I’ve been working with a client recently on consolidating all of their data into a single data management system. They have an association management system that is robust enough to manage just about every data set they have, but they haven’t centralized all of the data yet.

As a first step in the process, we’ve worked with staff to identify all of the different data sets (staff calls them “lists”) that staff is managing. Along with identifying the lists, we’ve also identified who is managing the list, and what the criteria is for getting on the list.

This organization has approximately 50 staff. We’ve identified over 100 distinct lists that are actively managed in six different data management systems. The amazing part is that the vast majority of this data overlaps (e.g., same people, same contact information on multiple lists), which means that staff is doing redundant data management.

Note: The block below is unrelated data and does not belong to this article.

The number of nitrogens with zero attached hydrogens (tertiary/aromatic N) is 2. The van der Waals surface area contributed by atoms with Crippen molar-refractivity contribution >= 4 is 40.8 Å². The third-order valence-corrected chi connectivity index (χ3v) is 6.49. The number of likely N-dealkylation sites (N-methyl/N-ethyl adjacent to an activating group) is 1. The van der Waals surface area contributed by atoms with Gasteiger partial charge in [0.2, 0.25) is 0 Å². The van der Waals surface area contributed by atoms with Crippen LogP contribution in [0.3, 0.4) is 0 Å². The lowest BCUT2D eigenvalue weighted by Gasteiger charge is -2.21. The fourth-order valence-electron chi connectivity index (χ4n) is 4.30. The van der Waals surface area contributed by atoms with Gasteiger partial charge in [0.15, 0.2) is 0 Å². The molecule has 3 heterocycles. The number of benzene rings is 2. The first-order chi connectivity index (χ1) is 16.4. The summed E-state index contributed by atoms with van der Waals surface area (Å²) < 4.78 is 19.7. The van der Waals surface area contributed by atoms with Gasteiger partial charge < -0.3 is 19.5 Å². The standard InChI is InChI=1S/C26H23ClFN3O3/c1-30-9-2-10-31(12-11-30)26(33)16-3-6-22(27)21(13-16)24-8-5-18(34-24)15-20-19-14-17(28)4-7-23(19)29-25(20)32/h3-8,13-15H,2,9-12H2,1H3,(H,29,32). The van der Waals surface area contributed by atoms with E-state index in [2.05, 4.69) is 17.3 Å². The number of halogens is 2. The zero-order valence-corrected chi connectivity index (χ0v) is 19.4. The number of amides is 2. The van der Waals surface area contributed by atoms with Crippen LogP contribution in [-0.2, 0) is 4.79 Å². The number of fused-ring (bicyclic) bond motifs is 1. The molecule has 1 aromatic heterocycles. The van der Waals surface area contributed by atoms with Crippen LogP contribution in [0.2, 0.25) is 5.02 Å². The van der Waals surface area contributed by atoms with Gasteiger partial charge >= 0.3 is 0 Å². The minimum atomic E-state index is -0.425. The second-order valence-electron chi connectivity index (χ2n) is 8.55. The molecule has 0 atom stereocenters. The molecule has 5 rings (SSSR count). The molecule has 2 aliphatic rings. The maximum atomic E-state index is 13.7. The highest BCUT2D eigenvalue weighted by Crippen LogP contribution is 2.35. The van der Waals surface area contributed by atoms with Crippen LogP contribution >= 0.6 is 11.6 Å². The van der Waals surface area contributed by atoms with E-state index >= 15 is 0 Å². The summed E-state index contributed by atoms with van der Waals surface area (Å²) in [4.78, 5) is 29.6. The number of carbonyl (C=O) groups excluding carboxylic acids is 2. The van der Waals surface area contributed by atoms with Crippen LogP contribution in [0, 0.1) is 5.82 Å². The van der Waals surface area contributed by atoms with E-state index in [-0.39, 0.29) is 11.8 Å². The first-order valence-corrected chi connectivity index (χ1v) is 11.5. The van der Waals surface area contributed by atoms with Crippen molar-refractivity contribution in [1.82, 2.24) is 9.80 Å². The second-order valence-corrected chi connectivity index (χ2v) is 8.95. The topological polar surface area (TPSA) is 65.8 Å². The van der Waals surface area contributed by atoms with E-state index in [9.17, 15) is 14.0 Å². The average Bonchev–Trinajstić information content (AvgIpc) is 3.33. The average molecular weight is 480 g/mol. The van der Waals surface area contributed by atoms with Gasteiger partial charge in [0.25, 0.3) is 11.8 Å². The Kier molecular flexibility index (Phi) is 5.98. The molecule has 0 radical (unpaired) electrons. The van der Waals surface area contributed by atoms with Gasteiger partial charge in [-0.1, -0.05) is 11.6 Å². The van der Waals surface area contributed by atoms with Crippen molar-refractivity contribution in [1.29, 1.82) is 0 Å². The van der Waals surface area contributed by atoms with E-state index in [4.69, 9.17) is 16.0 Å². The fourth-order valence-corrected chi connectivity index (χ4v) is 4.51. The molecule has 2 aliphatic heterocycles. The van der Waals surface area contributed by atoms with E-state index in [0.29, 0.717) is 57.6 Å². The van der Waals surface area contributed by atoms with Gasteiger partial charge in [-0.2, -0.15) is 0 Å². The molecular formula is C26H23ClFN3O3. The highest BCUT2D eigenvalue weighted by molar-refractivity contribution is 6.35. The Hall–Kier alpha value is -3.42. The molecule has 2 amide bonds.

My experience is that this is not an uncommon occurrence. Almost every organization I work with, regardless of how sophisticated their data management system, is managing data outside of the central system. This includes things such as Outlook global distribution lists, listserver lists, committee lists, and more. And in most cases, redundant data entry is required. And we all know redundant data entry decreases efficiencies and increases the opportunity for error.

So do you know how many different data sources are being managed within your organization? Look around, you might be surprised by what you find.